Mortgage rates remained unchanged from last week even through the 10-year Treasury yield first moved lower then spiked up during the period, according to Freddie Mac.
|30-Year FRM||15-Year FRM||5/1-Year ARM|
|Fees & Points||0.6||0.5||0.5|
The 30-year fixed-rate mortgage averaged 3.83% for the week ending Sept. 28, the same as last week. A year ago at this time, the 30-year fixed-rate mortgage averaged 3.42%.
This week-to-week snapshot does not show the gyrations in the 10-year Treasury yield that took place during the week.
The 10-year Treasury closed at 2.28% on Sept. 21. By Sept. 25, it slipped to 2.22% before increasing by 2 basis points on Sept. 26. But the yield spiked 7 basis points to 2.31% on Sept. 27.
The 15-year fixed-rate mortgage averaged 3.13%, also the same as last week. A year ago at this time, the 15-year fixed-rate mortgage averaged 2.72%.
The five-year Treasury-indexed hybrid adjustable-rate mortgage averaged 3.2% this week, up from last week when it averaged 3.17%. A year ago at this time, the five-year adjustable-rate mortgage averaged 2.81%.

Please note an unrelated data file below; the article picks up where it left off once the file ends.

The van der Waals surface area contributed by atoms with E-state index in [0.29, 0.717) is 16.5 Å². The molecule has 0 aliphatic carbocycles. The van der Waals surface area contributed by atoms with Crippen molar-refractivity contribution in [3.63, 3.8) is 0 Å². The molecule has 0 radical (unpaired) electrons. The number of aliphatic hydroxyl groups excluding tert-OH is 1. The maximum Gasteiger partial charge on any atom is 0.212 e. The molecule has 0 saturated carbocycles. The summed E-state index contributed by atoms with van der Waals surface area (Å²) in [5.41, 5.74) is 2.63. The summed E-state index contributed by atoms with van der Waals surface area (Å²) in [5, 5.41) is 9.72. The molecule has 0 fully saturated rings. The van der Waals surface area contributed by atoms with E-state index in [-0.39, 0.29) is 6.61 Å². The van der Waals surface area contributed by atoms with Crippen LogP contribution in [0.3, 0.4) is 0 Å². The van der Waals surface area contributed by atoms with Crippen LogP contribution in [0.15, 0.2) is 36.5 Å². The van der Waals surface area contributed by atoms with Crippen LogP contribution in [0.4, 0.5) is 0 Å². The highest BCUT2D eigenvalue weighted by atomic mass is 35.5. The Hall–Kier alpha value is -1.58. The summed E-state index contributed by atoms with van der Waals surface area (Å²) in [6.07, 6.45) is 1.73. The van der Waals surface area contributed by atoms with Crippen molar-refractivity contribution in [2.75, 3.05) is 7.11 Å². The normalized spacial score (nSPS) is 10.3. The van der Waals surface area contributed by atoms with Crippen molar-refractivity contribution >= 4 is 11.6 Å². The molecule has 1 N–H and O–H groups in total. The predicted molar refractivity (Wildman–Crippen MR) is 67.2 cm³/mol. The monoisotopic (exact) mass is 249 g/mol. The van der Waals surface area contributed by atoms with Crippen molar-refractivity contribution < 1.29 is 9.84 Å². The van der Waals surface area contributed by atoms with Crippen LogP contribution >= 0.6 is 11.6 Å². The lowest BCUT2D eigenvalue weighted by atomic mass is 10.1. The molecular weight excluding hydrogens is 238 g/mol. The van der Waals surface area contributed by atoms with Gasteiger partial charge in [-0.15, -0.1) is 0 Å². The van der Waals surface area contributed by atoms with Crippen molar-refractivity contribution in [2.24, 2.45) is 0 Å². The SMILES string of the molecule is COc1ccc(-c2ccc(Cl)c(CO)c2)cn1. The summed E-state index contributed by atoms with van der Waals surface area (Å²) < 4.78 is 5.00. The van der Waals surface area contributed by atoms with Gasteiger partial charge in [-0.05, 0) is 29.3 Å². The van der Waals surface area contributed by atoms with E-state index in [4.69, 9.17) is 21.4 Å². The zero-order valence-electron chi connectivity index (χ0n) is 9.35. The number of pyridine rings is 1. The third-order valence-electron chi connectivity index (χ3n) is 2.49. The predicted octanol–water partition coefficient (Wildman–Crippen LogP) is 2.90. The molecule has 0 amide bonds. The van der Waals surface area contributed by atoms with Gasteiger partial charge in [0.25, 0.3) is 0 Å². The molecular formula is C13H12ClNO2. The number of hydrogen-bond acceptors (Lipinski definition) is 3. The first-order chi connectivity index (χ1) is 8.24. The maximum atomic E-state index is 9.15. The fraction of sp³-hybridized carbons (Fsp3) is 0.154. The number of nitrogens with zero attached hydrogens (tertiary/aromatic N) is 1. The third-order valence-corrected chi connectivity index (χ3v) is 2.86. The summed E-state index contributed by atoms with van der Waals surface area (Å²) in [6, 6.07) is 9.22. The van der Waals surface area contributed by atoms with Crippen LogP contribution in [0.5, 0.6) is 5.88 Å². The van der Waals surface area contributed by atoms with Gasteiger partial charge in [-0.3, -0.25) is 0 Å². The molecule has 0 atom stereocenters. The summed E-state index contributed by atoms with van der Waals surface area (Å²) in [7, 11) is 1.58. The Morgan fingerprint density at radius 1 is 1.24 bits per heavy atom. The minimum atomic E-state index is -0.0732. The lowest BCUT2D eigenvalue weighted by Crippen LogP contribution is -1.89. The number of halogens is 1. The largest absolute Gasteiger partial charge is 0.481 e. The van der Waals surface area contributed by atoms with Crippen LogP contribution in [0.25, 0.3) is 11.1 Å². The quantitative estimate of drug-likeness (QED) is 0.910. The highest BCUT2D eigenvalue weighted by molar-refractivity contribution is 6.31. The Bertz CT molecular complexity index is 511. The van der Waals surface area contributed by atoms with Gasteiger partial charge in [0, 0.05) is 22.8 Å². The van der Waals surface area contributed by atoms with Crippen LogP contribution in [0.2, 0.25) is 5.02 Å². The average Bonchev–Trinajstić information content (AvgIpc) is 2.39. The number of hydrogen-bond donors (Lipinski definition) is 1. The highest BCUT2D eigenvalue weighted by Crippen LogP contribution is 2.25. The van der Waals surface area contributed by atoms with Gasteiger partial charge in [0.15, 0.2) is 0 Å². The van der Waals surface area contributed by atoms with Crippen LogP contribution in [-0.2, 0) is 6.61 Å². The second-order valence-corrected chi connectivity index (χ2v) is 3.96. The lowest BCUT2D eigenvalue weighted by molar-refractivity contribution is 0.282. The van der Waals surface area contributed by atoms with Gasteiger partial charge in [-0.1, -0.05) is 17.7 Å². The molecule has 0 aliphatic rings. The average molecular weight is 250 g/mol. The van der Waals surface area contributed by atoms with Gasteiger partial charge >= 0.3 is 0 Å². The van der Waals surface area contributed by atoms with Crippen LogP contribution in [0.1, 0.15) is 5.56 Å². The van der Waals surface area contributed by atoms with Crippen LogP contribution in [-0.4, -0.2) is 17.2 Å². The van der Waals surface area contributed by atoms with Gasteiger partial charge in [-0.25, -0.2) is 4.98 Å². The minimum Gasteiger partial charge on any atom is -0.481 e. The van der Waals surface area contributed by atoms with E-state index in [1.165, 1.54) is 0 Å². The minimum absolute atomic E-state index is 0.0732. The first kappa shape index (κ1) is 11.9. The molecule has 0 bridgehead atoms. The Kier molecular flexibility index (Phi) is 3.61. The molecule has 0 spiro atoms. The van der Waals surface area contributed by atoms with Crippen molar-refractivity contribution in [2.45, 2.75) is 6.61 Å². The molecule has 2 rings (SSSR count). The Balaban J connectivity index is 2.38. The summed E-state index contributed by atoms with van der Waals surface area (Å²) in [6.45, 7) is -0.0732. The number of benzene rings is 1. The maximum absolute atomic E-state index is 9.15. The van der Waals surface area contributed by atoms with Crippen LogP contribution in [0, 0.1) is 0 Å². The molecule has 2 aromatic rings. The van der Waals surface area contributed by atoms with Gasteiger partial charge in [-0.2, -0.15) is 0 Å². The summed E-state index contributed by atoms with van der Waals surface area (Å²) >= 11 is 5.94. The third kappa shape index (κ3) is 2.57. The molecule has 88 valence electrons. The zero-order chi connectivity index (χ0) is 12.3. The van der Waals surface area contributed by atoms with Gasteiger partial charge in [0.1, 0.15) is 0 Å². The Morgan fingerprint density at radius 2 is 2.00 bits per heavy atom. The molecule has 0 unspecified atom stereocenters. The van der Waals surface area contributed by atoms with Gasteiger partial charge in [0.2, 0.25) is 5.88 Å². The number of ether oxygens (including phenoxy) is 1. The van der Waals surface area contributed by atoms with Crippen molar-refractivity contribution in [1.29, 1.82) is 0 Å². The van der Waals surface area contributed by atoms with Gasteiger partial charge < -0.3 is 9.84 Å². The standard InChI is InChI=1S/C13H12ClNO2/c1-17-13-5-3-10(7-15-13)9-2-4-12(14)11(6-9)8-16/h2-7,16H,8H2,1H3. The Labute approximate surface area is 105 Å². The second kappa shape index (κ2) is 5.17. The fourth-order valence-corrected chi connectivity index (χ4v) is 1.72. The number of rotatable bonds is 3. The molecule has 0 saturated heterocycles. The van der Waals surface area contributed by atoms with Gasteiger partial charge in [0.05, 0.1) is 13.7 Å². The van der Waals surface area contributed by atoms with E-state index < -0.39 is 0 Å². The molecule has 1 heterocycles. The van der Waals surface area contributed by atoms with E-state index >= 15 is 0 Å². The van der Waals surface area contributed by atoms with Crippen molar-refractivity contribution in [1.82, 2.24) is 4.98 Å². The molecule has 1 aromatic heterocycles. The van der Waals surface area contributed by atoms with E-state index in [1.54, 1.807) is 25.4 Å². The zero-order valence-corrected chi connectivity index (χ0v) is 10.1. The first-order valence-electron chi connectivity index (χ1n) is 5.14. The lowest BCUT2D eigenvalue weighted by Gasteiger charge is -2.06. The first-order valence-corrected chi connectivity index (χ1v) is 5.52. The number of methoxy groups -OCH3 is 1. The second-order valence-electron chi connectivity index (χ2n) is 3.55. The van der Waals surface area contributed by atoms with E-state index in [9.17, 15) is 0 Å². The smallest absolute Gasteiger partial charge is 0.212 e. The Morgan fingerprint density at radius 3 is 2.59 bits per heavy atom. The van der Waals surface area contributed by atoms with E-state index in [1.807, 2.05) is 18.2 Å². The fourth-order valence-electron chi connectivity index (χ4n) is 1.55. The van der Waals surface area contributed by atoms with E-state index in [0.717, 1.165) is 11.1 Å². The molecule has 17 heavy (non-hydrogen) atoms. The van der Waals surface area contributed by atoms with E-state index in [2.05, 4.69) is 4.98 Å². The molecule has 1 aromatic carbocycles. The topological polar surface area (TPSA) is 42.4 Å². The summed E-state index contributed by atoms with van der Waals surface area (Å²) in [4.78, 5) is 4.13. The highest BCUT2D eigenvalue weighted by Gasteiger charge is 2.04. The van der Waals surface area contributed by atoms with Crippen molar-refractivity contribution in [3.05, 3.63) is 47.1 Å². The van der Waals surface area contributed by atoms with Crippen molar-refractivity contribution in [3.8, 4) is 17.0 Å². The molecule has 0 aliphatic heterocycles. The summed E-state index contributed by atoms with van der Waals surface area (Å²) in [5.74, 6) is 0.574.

"Mortgage rates rose last week after the Federal Reserve announced plans to end the remnants of its recession-era policies and released a stronger-than-anticipated forecast for the U.S. economy over the next year, but fell back early this week on geopolitical news surrounding North Korea," Erin Lantz, Zillow's vice president of mortgages, said when that company released its own rate tracker on Tuesday.
"Geopolitical news is likely to continue driving financial markets this week, and rates could rise slightly if North Korea fears ease."
Friday's release of inflation and income data were also likely to influence interest rates, she added.